Employee Matters: Succession planning

April 13, 2009
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Far too often, succession plans are like tornado drills in the Midwest, something companies think about only when the wind is already peeling off the roof. By planning for future staff absences before the tornado sirens sound, companies can more easily transition from one person to another.

“Succession planning involves making sure you get the right person in the right place at the right time,” says Rodney Vandeveer, associate professor of organizational leadership and supervision at Purdue University.

While the process does involve a little luck, most effective succession plans result from an ongoing assessment of planned and orderly transitions. The ultimate goal is to move authority and work from one person to another without disruptingthe organization’s continuity.

To maintain continuity, a company must create a constant flow of talent that they’re preparing to take on future responsibility.

“An organization needs to have not a bench of talent and skills, but a pipeline.” says Del Craig, executive vice president of business operation at Elevance Renewable Sciences, which develops vegetable oil-based chemical products.

Talent movement is now vertical, not horizontal. Within performance reviews and skill-development planning, it’s important to identify where future key leaders want to go. Craig stresses that by having open conversations about their futures, it’s then possible to build a development plan aimed at filling experience gaps already identified in the company’s succession plan.

Though an organization should wisely view all level of employees as potential pipeline talent, special care should go into transitioning the deep historical knowledge held by longtime senior employees. Vandeveer reminds us, “It’s important to focus on the executive offices, who hold the majority of specific business knowledge.

“They have more background as how the culture of a business is put in place and who are, in fact, the people you are planning to move up.”

Creating a succession plan is a simple process, according to Lance Woodbury of Kennedy & Coe, a firm with deep expertise in succession planning based in Garden City, Kan. It consists of writing a list of names, outlining a process of experience, training and education.

“What’s hard is the discipline needed to do a job every day and still create opportunities for others to learn about your job,” says Woodbury, who has developed succession plans for many organizations.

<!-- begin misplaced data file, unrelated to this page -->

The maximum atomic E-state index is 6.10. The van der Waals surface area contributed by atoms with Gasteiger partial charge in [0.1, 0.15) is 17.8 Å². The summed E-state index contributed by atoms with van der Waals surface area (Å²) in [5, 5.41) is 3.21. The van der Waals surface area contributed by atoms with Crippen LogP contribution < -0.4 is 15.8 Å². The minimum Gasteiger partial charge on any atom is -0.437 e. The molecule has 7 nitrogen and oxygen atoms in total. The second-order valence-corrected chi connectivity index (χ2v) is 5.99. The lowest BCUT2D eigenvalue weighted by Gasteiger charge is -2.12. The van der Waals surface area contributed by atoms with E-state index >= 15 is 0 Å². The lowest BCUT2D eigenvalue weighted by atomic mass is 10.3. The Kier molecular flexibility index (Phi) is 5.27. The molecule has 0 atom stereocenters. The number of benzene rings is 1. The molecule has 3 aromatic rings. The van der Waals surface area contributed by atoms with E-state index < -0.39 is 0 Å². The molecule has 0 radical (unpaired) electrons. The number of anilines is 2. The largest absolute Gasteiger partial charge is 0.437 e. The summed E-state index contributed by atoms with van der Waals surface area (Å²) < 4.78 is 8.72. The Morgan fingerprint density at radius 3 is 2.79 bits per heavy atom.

Our experts agree that ideally, this would be formalized in a company’s performance management system, with the expectation that section leadership will encourage pipeline talent and add momentum to the process.

Now that you recognize what an organization needs for succession planning, it is important to know the scale of the job. Not in recent memory have there been so many workers poised to retire from the workforce at once. Normal attrition has become a flood of retirees. Without a succession plan in place to staunch the flow of knowledge, a company can become anemic. Matt Lange, the development coordinator of the North Carolina Dairy Advantage program is in a unique position to see the tip of this exodus. Frequently, he will meet farmers in their 70s still holding all the reins of an operation, while their successors are left on the fringes.

“Inevitably, it comes down to actual human capital invested in the succession,” Lange says.

This is a two-way street; experienced business leaders must invest in their successors. Succession planning is part of this investment and takes time. Lange says that human capital, adequate financial resources and measurement tools for success are critical if the process is to be successful. The best plan insists that management starts talking, planning and identifying gaps and talent before an unexpected staff absence.

To secure success in succession planning, the process demands an ongoing discussion in an organization’s management. A company must identify skill gaps, observe demographic trends, offer diligent cross training and prepare talent with the experience they need for the next step in the pipeline. It is important that an organization chooses wisely the method for providing these tool box skills for their brightest pipeline talent.

“At a time when changes are happening quickly and businesses need to move fast, succession planning is not just relevant, but a critical aspect of a company’s ongoing success,” Woodbury says.

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